Immunization, Vaccines and Biologicals

Lessons learned and experiences from IPV introduction

The case studies presented on this page describe successful strategies and activities in IPV and concurrent vaccine introduction. They provide lessons learned from other countries for successful IPV implementation.

Introducing IPV - The experience in Yogyakarta, Indonesia

Yogyakarta, Indonesia switched from OPV to the routine use of IPV. Education and effective training of immunization providers and public health program managers as well as the engagement of many partners contributed to their success. Education and materials that addressed health care provider and parent questions about multiple injections were also important.

Concurrent introduction of two vaccines – A case study from Ghana

Ghana introduced Rotavirus (Rota) and Pneumococcal Conjugate (PCV) vaccines concurrently in infants in 2012. They experienced a cost savings from concurrent introductions and addressed vaccine concerns through effective communication. Pilot introduction, cold chain assessments and up-to-date data collection tools were important to their success.

Concurrent introduction of two vaccines – A case study from Tanzania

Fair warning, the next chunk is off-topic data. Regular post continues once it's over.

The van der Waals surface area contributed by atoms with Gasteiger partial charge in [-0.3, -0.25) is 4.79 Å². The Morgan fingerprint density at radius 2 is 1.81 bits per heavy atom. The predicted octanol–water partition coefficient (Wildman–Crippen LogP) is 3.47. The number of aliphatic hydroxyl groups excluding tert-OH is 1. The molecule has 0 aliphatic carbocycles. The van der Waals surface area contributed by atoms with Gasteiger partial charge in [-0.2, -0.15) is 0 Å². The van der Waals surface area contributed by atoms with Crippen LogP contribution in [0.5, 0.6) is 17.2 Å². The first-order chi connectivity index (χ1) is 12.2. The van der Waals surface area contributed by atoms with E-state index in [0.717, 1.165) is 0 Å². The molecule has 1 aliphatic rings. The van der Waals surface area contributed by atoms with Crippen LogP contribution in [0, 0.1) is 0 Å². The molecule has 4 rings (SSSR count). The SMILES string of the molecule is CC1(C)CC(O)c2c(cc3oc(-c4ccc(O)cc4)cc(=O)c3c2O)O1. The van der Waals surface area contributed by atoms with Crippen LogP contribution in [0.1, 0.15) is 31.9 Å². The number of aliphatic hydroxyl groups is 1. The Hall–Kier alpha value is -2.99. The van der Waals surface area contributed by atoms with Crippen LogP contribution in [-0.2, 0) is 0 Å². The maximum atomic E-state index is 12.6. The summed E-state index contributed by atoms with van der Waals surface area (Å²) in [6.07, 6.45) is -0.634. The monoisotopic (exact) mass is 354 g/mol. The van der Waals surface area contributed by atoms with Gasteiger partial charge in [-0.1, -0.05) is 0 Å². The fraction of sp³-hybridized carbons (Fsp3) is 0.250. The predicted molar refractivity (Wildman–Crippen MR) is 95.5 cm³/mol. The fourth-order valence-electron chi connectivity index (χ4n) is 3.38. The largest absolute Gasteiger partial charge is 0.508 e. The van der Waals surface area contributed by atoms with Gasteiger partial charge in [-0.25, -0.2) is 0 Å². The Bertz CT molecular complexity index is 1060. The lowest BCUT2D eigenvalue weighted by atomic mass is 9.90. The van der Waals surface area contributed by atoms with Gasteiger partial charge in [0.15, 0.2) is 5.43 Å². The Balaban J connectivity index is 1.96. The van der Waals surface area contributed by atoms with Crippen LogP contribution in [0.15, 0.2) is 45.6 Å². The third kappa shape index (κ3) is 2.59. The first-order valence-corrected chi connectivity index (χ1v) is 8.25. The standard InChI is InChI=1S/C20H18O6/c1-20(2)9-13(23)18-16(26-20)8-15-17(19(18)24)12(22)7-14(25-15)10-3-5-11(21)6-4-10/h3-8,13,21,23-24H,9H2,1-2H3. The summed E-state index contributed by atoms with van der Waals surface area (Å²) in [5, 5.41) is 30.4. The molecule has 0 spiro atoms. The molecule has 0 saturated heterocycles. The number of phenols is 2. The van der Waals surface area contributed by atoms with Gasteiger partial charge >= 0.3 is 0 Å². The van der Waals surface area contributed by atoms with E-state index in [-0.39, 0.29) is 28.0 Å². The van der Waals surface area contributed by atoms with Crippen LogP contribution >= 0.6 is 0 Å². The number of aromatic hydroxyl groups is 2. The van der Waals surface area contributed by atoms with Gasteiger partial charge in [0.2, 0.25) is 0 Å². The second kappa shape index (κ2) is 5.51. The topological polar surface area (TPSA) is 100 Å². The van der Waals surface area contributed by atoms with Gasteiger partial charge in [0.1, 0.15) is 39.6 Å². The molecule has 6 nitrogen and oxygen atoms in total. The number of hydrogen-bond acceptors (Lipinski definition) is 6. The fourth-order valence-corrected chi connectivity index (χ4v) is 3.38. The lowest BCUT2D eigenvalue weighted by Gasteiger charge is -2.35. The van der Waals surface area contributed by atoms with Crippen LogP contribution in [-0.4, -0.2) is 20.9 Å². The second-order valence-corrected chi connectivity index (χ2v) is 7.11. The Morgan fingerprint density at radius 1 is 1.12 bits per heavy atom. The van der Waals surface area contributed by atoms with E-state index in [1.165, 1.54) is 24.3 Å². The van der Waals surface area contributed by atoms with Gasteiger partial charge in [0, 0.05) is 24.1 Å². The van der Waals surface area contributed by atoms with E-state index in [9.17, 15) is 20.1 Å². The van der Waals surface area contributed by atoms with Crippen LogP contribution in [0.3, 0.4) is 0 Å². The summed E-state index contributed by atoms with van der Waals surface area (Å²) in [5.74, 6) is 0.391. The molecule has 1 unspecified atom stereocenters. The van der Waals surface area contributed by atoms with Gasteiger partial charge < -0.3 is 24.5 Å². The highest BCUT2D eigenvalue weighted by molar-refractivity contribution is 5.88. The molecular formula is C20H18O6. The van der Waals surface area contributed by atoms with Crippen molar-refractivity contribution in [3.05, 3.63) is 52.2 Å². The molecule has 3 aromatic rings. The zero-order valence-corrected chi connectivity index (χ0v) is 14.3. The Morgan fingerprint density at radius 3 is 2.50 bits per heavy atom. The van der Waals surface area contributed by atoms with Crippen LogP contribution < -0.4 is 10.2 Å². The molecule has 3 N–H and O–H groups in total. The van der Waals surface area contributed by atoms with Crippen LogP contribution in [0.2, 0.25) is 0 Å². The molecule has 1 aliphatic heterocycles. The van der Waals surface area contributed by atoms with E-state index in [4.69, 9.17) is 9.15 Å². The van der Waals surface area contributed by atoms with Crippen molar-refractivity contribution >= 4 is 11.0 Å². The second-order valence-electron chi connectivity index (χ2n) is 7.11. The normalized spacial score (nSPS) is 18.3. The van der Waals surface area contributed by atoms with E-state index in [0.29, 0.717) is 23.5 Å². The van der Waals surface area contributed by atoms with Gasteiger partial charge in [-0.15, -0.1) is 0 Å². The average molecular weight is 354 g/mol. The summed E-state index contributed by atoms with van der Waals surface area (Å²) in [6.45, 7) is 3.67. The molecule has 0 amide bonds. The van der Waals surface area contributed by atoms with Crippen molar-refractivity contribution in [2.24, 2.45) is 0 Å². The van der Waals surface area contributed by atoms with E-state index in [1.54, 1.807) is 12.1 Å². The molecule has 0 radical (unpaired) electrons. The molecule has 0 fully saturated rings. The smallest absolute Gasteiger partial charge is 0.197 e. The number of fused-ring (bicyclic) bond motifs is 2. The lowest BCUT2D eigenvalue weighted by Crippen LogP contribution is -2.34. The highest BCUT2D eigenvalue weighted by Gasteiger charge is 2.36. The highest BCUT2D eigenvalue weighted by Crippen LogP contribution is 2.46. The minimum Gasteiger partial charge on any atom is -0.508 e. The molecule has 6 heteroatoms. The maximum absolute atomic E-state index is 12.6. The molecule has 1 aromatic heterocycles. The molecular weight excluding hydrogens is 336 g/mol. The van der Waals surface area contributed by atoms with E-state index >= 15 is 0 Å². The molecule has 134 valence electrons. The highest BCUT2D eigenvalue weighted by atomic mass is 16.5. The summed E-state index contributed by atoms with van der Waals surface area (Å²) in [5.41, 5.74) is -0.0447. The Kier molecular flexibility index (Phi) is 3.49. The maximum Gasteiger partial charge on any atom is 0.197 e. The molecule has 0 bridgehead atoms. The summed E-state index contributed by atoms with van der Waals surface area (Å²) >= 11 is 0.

Tanzania introduced Rotavirus (Rota) and Pneumococcal Conjugate (PCV) vaccines concurrently in infants in 2013. Concurrent introduction allowed them to avoid delays and enjoy efficiencies related to joint planning and integrated health worker training. They recommend early cold chain assessments.

Qualitative research findings from Dadaab, Kenya

UNICEF conducted focus group interviews with people in Hagadera and IFO refugee camps, and from the host community of Dadaab. Researchers asked questions related to community perceptions about the use of IPV in conjunction with OPV. Participants gave rich insights which can inform the development of communication strategies to address parent and caregiver concerns.

Polio and routine immunization – a case study from India

In a post-polio India, the polio eradication infrastructure is now working to support the country’s routine immunization system. The polio network’s efforts to reach children in remote areas, identify large populations of unimmunized children and monitor and review routine immunization quality have strengthened the routine immunization system.

Opportunities for polio eradication to strengthen routine immunization and health systems

A collaborative study by Middlebury College, ISciences, LLC, and CARE, used both quantitative and qualitative methods to assess the impact of polio eradication efforts on other health services, including routine immunization, focusing on sites in South Asia and Sub-Saharan Africa. The study found that polio eradication has built a global system that is unmatched in terms of its consistent quality and global reach, and observed many inspiring best practices showing that building on polio eradication’s infrastructure to better provide other health services is very much possible.


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